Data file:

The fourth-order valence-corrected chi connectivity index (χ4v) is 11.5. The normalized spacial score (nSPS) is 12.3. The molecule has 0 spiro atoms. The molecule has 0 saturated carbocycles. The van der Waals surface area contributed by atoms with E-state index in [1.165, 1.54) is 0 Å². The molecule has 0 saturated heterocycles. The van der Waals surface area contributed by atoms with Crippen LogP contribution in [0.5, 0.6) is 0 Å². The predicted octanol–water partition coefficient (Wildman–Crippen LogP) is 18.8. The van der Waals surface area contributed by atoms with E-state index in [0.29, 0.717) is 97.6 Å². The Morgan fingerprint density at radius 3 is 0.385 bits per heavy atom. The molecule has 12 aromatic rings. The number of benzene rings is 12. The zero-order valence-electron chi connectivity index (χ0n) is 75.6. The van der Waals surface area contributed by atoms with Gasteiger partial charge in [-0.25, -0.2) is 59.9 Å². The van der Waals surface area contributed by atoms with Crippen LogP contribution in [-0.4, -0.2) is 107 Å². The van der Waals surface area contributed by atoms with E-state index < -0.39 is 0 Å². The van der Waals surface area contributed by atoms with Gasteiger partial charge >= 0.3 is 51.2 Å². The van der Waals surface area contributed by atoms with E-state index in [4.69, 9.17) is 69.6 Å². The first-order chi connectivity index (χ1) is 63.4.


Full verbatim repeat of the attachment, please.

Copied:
The fourth-order valence-corrected chi connectivity index (χ4v) is 11.5. The normalized spacial score (nSPS) is 12.3. The molecule has 0 spiro atoms. The molecule has 0 saturated carbocycles. The van der Waals surface area contributed by atoms with E-state index in [1.165, 1.54) is 0 Å². The molecule has 0 saturated heterocycles. The van der Waals surface area contributed by atoms with Crippen LogP contribution in [0.5, 0.6) is 0 Å². The predicted octanol–water partition coefficient (Wildman–Crippen LogP) is 18.8. The van der Waals surface area contributed by atoms with E-state index in [0.29, 0.717) is 97.6 Å². The Morgan fingerprint density at radius 3 is 0.385 bits per heavy atom. The molecule has 12 aromatic rings. The number of benzene rings is 12. The zero-order valence-electron chi connectivity index (χ0n) is 75.6. The van der Waals surface area contributed by atoms with Gasteiger partial charge in [-0.25, -0.2) is 59.9 Å². The van der Waals surface area contributed by atoms with Crippen LogP contribution in [-0.4, -0.2) is 107 Å². The van der Waals surface area contributed by atoms with E-state index < -0.39 is 0 Å². The van der Waals surface area contributed by atoms with Gasteiger partial charge >= 0.3 is 51.2 Å². The van der Waals surface area contributed by atoms with E-state index in [4.69, 9.17) is 69.6 Å². The first-order chi connectivity index (χ1) is 63.4.